Ballet and scoliosis might seem incompatible. But Boston Ballet principal Anaïs Chalendard, who was diagnosed with severe scoliosis at age 14, says this is a misconception: “Quality strength comes from ballet," she argues. “The doctors were so amazed at the way ballet was such a good balance of work and freedom."
Instead of undergoing surgery as a teenager, she chose to spend 22 hours a day in a full torso brace for five years, just so that she could spend two hours a day dancing at Roland Petit's Ecole Nationale Supérieure de Danse in Marseille.“Ballet was my therapy," she says. “Scoliosis also influenced my way of dancing because, in ballet, I felt so free."
During those years, Chalendard regularly trained in the Mézières Method for breathing and posture. Practitioners hold a series of precise postures while segments of the body are mobilized into alignment. Tight muscle chains are stretched to allow for the greater strengthening of the core and leg muscles. The approach helped Chalendard learn how to relax the muscles around her rib cage, allowing her body to adapt to her unique spinal structure.
Although she was unable to find a Mézières practitioner in the U.S., she still incorporates Mézières principles into her dancing today. She also practices Pilates daily. The emphasis on deep lateral breathing while mobilizing the spine and rib cage has improved her spinal strength, and helps her find her center of balance more easily.
Every day, her center is in a different place. Finding it is crucial for avoiding spasms. She assesses her spine before she even gets out of bed in the morning, but most important is warming up properly at barre. “If I don't have enough port de bras and balances at the barre, it's fatal," she says.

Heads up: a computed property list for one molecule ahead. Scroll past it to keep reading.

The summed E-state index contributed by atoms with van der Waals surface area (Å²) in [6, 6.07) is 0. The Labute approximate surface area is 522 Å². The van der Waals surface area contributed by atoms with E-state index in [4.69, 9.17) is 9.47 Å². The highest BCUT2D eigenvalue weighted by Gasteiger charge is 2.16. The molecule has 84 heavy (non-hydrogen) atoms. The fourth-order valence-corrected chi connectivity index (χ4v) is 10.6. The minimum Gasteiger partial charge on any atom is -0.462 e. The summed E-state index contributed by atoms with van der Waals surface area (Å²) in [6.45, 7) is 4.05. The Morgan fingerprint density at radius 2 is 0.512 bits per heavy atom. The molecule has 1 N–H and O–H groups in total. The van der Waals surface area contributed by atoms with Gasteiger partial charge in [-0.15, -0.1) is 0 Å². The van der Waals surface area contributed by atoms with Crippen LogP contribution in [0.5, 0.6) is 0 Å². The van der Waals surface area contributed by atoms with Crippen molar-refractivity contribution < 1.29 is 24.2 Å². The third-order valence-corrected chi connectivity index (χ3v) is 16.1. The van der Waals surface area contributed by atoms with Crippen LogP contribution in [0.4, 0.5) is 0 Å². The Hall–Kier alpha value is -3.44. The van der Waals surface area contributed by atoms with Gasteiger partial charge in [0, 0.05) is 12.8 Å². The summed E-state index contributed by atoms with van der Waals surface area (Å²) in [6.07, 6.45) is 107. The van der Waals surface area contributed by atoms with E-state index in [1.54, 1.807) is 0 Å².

Yet Chalendard insists that scoliosis is not a restriction. “Scoliosis is something I need to be aware of, but thinking about it constantly is not a solution," she says. “I actually ignore it on purpose. Yes, it affects me, but it is also a choice to let it be a part of me. All dancers have a way of working around their limits—that is what makes your movement unique."
As soon as Chalendard wakes up each morning, her warm-up routine begins to prepare her back to support her throughout the day:
• Sits up in bed.
• Starts with soft breathing.
• Focuses her breath on the muscles between the ribs.
• As her lungs expand and contract, focuses on slowly moving each vertebra of her spine.
• Begins to softly open and close her chest to follow the breath.
• Incorporates a gentle shoulder roll to free up her arm movement.
• Finishes by filling her lungs with two more deep, cleansing breaths.
PC Igor Burlak
Be a Mermaid
One of Chalendard's favorite ways to mobilize her spine and rib cage is the Pilates “Mermaid" exercise on the reformer. The side bending action against resistance stretches the muscles on the side of her torso, while the rotational component helps to decompress twisted spinal joints and to restore mobility. The pushing action of the arms also strengthens the stability of her shoulder blades.
The cast of Dragon Spring Phoenix Rise in rehearsal. Photo by Stephanie Berger, Courtesy The Shed
Akram Khan loves to dive into genres he is unfamiliar with. While his own movement vocabulary is a hybrid of kathak and contemporary dance, he has choreographed a new Giselle for English National Ballet, collaborated with flamenco artist Israel Galván and made a dance theater duet with film star Juliette Binoche. Now, in between touring Xenos, his final full-length solo, and several other projects, he's found time to tackle kung fu. Khan is part of the collaborative team behind Dragon Spring Phoenix Rise, a blockbuster musical based on themes of migration and the fight for survival, running June 22–July 27. Directed by Chen Shi-Zheng and featuring a score that remixes songs by Sia, it's part of the inaugural season of The Shed, a new venue in New York City.